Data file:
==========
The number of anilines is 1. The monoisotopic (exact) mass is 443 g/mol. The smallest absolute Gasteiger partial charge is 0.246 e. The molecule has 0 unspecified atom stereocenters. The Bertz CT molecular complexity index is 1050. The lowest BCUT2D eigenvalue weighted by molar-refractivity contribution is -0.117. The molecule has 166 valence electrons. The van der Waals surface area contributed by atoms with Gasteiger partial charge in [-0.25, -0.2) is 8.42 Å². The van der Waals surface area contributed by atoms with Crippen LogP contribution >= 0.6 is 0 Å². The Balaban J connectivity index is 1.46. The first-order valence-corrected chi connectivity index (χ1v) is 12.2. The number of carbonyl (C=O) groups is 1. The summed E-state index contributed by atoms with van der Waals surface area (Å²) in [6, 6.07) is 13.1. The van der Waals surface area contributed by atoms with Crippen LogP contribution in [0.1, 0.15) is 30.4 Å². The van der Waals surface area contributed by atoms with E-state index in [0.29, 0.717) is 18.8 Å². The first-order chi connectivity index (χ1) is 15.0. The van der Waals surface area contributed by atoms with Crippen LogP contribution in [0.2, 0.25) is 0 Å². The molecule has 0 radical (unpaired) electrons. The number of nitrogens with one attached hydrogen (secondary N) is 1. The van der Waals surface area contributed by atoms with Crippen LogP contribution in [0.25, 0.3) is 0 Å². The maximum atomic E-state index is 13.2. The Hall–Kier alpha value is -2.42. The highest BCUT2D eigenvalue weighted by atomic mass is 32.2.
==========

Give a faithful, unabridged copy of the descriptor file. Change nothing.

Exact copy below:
The number of anilines is 1. The monoisotopic (exact) mass is 443 g/mol. The smallest absolute Gasteiger partial charge is 0.246 e. The molecule has 0 unspecified atom stereocenters. The Bertz CT molecular complexity index is 1050. The lowest BCUT2D eigenvalue weighted by molar-refractivity contribution is -0.117. The molecule has 166 valence electrons. The van der Waals surface area contributed by atoms with Gasteiger partial charge in [-0.25, -0.2) is 8.42 Å². The van der Waals surface area contributed by atoms with Crippen LogP contribution >= 0.6 is 0 Å². The Balaban J connectivity index is 1.46. The first-order valence-corrected chi connectivity index (χ1v) is 12.2. The number of carbonyl (C=O) groups is 1. The summed E-state index contributed by atoms with van der Waals surface area (Å²) in [6, 6.07) is 13.1. The van der Waals surface area contributed by atoms with Crippen LogP contribution in [0.1, 0.15) is 30.4 Å². The van der Waals surface area contributed by atoms with E-state index in [0.29, 0.717) is 18.8 Å². The first-order chi connectivity index (χ1) is 15.0. The van der Waals surface area contributed by atoms with Crippen LogP contribution in [0.2, 0.25) is 0 Å². The molecule has 0 radical (unpaired) electrons. The number of nitrogens with one attached hydrogen (secondary N) is 1. The van der Waals surface area contributed by atoms with Crippen LogP contribution in [0.25, 0.3) is 0 Å². The maximum atomic E-state index is 13.2. The Hall–Kier alpha value is -2.42. The highest BCUT2D eigenvalue weighted by atomic mass is 32.2.